In any merger, there is diligence due and risk to asses, but the real success of the chemical company’s legal department starts with its vision, which David Golden boils down to a simple mantra: “One legal department. One client, Eastman.”
Eastman’s materials are in a host of consumer products, from sticky notes to BPA-free, dishwasher-safe water bottles. As the nation’s 30th largest exporter, it has long benefited from international markets and saw opportunity to continue capitalizing in emerging economies in Europe and Asia. Sales quickly showed Solutia to be a lucrative complement to Eastman’s portfolio, but coalescing the two companies’ legal departments, which span three continents, took some behind-the-scenes finessing.
Solutia’s domestic home base was in St. Louis, Missouri, so once the shuffling of employees settled and the team emerged that would take the two businesses forward as one, Golden’s first move was to bring one of his best leaders from Eastman’s international operations team to Missouri to learn about his new colleagues. Headquartered in Tennessee, Eastman also has legal operations blocks away from Solutia’s Asian office. With the “Solutia ambassador” stateside, Golden promoted a regional legal director from Solutia’s ranks in Asia. “We paid $4.8 billion for this wonderful legal department,” he jokes of the talent he could find on both sides of the merger. “You could tell Solutia hired great people, and part of our effort was to provide them promotional opportunities.”
Key to serving the business is understanding it, and attorneys under the Eastman flag are tasked with knowing the fundamentals of how the business makes money so that they can advise and facilitate the business’s growth strategy. “In a constrained resource environment, our work has to ultimately translate into added value for Eastman’s customers,” Golden says. “We won’t get more resources, so in order to deliver, prioritization is huge.”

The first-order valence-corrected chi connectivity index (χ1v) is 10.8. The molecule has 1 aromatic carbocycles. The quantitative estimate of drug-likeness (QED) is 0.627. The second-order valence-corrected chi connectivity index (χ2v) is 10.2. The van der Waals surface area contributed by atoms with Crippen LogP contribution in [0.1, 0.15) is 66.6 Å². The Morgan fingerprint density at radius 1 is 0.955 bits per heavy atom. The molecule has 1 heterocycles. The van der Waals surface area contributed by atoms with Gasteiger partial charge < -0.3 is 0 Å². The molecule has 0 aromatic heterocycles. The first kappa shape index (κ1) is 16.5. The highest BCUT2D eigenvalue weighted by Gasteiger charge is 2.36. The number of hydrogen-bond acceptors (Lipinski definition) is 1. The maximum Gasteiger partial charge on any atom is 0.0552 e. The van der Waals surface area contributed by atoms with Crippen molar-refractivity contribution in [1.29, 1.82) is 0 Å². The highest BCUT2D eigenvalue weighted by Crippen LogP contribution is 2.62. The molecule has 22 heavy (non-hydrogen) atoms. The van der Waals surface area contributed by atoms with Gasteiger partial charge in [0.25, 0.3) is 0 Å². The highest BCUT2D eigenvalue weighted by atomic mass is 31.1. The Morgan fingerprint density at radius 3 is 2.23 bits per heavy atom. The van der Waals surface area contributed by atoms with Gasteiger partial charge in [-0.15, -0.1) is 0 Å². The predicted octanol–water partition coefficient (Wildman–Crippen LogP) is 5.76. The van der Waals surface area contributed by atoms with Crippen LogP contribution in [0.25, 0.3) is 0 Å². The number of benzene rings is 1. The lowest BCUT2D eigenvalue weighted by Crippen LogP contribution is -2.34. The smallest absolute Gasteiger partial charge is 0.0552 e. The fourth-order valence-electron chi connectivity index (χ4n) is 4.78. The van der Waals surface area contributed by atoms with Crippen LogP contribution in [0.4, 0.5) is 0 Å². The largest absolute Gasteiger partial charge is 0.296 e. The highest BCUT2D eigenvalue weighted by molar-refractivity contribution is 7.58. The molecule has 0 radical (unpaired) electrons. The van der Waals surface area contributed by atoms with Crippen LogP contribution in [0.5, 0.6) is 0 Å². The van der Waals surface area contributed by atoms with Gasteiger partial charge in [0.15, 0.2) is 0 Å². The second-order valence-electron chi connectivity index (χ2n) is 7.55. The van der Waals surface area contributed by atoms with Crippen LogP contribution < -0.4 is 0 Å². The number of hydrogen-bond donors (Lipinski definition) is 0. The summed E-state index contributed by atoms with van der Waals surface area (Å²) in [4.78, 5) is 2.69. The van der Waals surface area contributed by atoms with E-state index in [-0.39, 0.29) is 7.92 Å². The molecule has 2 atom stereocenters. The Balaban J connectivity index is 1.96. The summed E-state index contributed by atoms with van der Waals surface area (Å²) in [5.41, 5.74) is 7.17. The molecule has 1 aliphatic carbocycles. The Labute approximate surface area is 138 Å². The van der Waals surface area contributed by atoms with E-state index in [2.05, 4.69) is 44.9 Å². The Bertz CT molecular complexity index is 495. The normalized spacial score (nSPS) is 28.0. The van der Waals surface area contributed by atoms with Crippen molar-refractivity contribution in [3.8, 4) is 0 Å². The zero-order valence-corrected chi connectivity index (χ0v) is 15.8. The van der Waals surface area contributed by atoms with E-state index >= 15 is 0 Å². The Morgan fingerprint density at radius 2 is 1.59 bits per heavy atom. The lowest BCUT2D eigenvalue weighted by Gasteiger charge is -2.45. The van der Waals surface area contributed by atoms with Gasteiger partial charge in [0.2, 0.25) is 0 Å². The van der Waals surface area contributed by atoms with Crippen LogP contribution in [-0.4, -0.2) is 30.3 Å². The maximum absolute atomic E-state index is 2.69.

Everything from process optimization to product commercialization to safety must pass muster, and Golden says a legal department with the acumen to make not just legal, but business calls—like prioritizing review of a blockbuster polymer over tweaking an existing product—is one that successfully serves the internal and external clients.
“We hope legal can contribute insight at all levels,” Golden says. “That can occur at the CEO level, or it might be at the development stage. If we have a tech manager kicking around a new molecule, hopefully they feel they can talk with legal about how it will be treated in a foreign jurisdiction.”
Golden has a personal philosophy that he imparts to his team and contributes to the humbleness that guides his department: “Hopefully you’re the best at something,” he says, “but don’t resent it if someone is better than you at something else. Value having the best on your team, and if you are the best, wear that honor with humility.” At Eastman, Golden reiterates his fortune at having the best on his now larger, more global team. So long as he is leading legal, humility is sure to follow.